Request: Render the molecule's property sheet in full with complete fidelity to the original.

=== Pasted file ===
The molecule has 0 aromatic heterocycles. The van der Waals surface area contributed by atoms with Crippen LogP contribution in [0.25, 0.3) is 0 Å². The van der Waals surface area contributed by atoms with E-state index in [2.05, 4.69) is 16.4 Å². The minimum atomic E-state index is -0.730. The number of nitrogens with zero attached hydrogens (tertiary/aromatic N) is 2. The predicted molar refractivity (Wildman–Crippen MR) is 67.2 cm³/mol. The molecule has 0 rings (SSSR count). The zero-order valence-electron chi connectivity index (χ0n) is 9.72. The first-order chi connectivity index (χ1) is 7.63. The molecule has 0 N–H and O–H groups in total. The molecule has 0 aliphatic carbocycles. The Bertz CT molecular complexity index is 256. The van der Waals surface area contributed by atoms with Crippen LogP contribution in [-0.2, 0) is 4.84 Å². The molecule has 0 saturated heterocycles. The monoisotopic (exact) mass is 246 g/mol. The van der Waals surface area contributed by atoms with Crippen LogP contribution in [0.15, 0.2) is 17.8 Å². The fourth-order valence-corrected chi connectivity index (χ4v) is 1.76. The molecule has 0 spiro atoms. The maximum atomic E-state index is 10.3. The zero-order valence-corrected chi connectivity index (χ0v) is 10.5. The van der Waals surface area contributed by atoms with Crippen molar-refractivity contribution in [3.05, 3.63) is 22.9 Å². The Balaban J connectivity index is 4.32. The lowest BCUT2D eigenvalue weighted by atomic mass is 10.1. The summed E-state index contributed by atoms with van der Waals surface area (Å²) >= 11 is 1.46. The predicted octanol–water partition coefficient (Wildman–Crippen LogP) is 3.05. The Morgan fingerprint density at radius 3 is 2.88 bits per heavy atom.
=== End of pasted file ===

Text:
The molecule has 0 aromatic heterocycles. The van der Waals surface area contributed by atoms with Crippen LogP contribution in [0.25, 0.3) is 0 Å². The van der Waals surface area contributed by atoms with E-state index in [2.05, 4.69) is 16.4 Å². The minimum atomic E-state index is -0.730. The number of nitrogens with zero attached hydrogens (tertiary/aromatic N) is 2. The predicted molar refractivity (Wildman–Crippen MR) is 67.2 cm³/mol. The molecule has 0 rings (SSSR count). The zero-order valence-electron chi connectivity index (χ0n) is 9.72. The first-order chi connectivity index (χ1) is 7.63. The molecule has 0 N–H and O–H groups in total. The molecule has 0 aliphatic carbocycles. The Bertz CT molecular complexity index is 256. The van der Waals surface area contributed by atoms with Crippen LogP contribution in [-0.2, 0) is 4.84 Å². The molecule has 0 saturated heterocycles. The monoisotopic (exact) mass is 246 g/mol. The van der Waals surface area contributed by atoms with Crippen LogP contribution in [0.15, 0.2) is 17.8 Å². The fourth-order valence-corrected chi connectivity index (χ4v) is 1.76. The molecule has 0 spiro atoms. The maximum atomic E-state index is 10.3. The zero-order valence-corrected chi connectivity index (χ0v) is 10.5. The van der Waals surface area contributed by atoms with Crippen molar-refractivity contribution in [3.05, 3.63) is 22.9 Å². The Balaban J connectivity index is 4.32. The lowest BCUT2D eigenvalue weighted by atomic mass is 10.1. The summed E-state index contributed by atoms with van der Waals surface area (Å²) >= 11 is 1.46. The predicted octanol–water partition coefficient (Wildman–Crippen LogP) is 3.05. The Morgan fingerprint density at radius 3 is 2.88 bits per heavy atom.